Published: October 20, 2015
Homage to Savitsky: Collecting 20th Century Russian and Uzbek Art; Ildar Galeyev, author, Russian edition; English edition by Friends of the Nukus Museum (editor); Arnoldsche Art Publishers, Stuttgart; www.arnoldsche.com; 2015; hardcover; 216 pages; $70.
In the city of Nukus, set in the desert of northwest Uzbekistan, the passionate art collector Igor Vitalievich Savitsky (1915–1984), felt the “flame of conscience” and began to assemble a vast treasure of artwork. Besides a wide range of Karakalpak folk art and archaeological finds from the ancient civilization of Khorezm, the Karakalpakstan State Museum of Art (KSMA), which Savitsky founded in the mid-1950s, houses the second largest collection of Russian and Uzbek avant-garde art in the world (after the Russian Museum in St Petersburg).
Unnoticed by the international art world until recently, this extraordinary museum is the life work of Savitsky, a Russian painter born in Kiev, who first visited Karakalpakstan in 1950 as a member of the famous Khorezm Archeological and Ethnographic Expedition led by Sergei Tolstov.
To celebrate Savitsky’s 100th birthday, Homage to Savitsky presents selected works from the museum’s holdings and from private collections in Moscow, shedding new light not only on the achievements of this remarkable personality but also on some of the artists whose legacy he preserved. With chapters devoted to Savitsky’s letters, articles and other documents; a chapter on recollections on Savitsky and a biographical essay on the slim, not very healthy and yet devoted collector; a remembrance and a final chapter on understanding Savitsky, this book helps make the Savitsky Collection in the KSMA accessible to a broad international audience for the first time.
Having moved from Moscow to Nukus, Savitsky began collecting the works of the Russian avant-garde — including of such well-known names as Falk, Mukhina, Koudriachov, Popova and Redko — whose paintings were banned during Stalin’s rule and through the 1960s because they did not conform to the officially prescribed Soviet “socialist realism” school of art. Although a fine artist in his own right, Savitsky stopped painting and dedicated his life to forming a remarkable collection.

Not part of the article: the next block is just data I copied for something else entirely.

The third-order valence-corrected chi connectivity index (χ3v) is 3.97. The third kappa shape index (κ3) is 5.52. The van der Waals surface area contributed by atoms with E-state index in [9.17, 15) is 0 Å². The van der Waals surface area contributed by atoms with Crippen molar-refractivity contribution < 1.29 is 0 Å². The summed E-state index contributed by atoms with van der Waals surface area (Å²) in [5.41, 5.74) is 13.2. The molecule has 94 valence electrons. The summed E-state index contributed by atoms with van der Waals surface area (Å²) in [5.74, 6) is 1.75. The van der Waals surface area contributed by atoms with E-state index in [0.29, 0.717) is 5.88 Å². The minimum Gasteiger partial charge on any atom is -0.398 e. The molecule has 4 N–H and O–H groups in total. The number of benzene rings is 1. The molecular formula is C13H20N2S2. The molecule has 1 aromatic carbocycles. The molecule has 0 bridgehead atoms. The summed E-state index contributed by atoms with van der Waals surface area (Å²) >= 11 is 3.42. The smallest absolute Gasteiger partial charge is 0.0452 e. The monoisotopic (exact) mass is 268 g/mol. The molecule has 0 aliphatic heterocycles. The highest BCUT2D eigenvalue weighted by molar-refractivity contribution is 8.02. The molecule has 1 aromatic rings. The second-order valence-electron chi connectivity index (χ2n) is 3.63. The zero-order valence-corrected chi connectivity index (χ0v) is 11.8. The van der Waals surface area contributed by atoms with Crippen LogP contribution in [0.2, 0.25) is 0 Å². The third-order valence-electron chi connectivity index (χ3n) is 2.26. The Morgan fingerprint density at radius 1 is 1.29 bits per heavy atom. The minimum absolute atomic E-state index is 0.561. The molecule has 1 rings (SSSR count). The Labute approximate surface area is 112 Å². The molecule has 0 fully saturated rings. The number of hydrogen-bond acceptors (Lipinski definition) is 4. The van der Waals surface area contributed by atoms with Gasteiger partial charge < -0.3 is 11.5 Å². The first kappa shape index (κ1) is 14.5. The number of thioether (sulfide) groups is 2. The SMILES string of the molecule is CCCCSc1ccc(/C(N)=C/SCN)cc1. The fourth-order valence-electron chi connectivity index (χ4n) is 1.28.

How he overcame official dictates and lack of funds to collect the folk art and fine art now contained in the museum is difficult to understand. His biographers and friends describe him as having a “flame of conscience,” a term Maximillan Voloshin coined. “Savitsky’s decision to give up his own art and dedicate his life the art of others was not a victory for the art collector over the artist, it was the flame of conscience,” according to Irina Korovay who traveled with Savitsky to Nukus.
During his relatively short life — he died in Moscow in 1984 — Savitsky was able to collect, catalog and hang this collection, which may now be viewed and appreciated in Homage to Savitsky.
In 2011 at the Galeyev Gallery in Moscow, an exhibition of the same name was accompanied by a catalog, which was the foundation of this book. Ildar Galeyev, the book’s creator, agreed to an English edition when the Friends of the Nukus Museum and the Karakalpakstan State Museum of Art proposed it. The resulting volume incorporates all the photographs from the catalog as well as many others of the KSMA collection. The additional essays and appendices round out the volume to create a book that advances our understanding and appreciation of this unique collection.
The volume is strongly recommended to all who are interested in avant-garde Russian art, early Uzbek art and folk art and the history of an extraordinary collector, I.V. Savitsky.
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